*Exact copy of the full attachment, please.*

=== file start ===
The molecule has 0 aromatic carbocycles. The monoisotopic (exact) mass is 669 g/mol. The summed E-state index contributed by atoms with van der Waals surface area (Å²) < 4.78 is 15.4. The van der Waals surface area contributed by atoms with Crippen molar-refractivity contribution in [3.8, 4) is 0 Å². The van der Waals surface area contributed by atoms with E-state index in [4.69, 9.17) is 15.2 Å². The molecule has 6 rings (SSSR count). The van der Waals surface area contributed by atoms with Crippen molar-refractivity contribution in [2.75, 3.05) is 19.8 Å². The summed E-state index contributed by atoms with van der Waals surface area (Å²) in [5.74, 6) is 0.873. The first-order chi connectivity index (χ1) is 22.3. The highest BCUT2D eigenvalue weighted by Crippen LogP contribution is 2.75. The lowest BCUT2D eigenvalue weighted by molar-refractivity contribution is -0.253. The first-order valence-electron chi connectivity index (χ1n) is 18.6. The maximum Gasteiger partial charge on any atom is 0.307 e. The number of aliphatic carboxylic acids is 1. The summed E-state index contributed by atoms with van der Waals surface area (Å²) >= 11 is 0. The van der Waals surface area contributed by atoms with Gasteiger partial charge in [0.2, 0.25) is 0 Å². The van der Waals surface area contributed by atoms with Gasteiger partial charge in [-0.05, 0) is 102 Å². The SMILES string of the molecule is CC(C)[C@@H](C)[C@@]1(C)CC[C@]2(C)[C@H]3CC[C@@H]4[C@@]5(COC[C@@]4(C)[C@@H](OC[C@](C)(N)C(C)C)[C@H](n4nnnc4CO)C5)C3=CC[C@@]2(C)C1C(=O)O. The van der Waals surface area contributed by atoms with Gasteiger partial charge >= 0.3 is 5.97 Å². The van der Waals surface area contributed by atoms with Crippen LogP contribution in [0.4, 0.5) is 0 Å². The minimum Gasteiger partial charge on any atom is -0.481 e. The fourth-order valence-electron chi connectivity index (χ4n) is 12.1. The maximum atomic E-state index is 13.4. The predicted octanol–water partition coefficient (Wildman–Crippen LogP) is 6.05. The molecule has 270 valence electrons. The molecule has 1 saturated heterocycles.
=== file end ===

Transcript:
The molecule has 0 aromatic carbocycles. The monoisotopic (exact) mass is 669 g/mol. The summed E-state index contributed by atoms with van der Waals surface area (Å²) < 4.78 is 15.4. The van der Waals surface area contributed by atoms with Crippen molar-refractivity contribution in [3.8, 4) is 0 Å². The van der Waals surface area contributed by atoms with E-state index in [4.69, 9.17) is 15.2 Å². The molecule has 6 rings (SSSR count). The van der Waals surface area contributed by atoms with Crippen molar-refractivity contribution in [2.75, 3.05) is 19.8 Å². The summed E-state index contributed by atoms with van der Waals surface area (Å²) in [5.74, 6) is 0.873. The first-order chi connectivity index (χ1) is 22.3. The highest BCUT2D eigenvalue weighted by Crippen LogP contribution is 2.75. The lowest BCUT2D eigenvalue weighted by molar-refractivity contribution is -0.253. The first-order valence-electron chi connectivity index (χ1n) is 18.6. The maximum Gasteiger partial charge on any atom is 0.307 e. The number of aliphatic carboxylic acids is 1. The summed E-state index contributed by atoms with van der Waals surface area (Å²) >= 11 is 0. The van der Waals surface area contributed by atoms with Gasteiger partial charge in [0.2, 0.25) is 0 Å². The van der Waals surface area contributed by atoms with Gasteiger partial charge in [-0.05, 0) is 102 Å². The SMILES string of the molecule is CC(C)[C@@H](C)[C@@]1(C)CC[C@]2(C)[C@H]3CC[C@@H]4[C@@]5(COC[C@@]4(C)[C@@H](OC[C@](C)(N)C(C)C)[C@H](n4nnnc4CO)C5)C3=CC[C@@]2(C)C1C(=O)O. The van der Waals surface area contributed by atoms with Gasteiger partial charge >= 0.3 is 5.97 Å². The van der Waals surface area contributed by atoms with Crippen LogP contribution in [0.4, 0.5) is 0 Å². The minimum Gasteiger partial charge on any atom is -0.481 e. The fourth-order valence-electron chi connectivity index (χ4n) is 12.1. The maximum atomic E-state index is 13.4. The predicted octanol–water partition coefficient (Wildman–Crippen LogP) is 6.05. The molecule has 270 valence electrons. The molecule has 1 saturated heterocycles.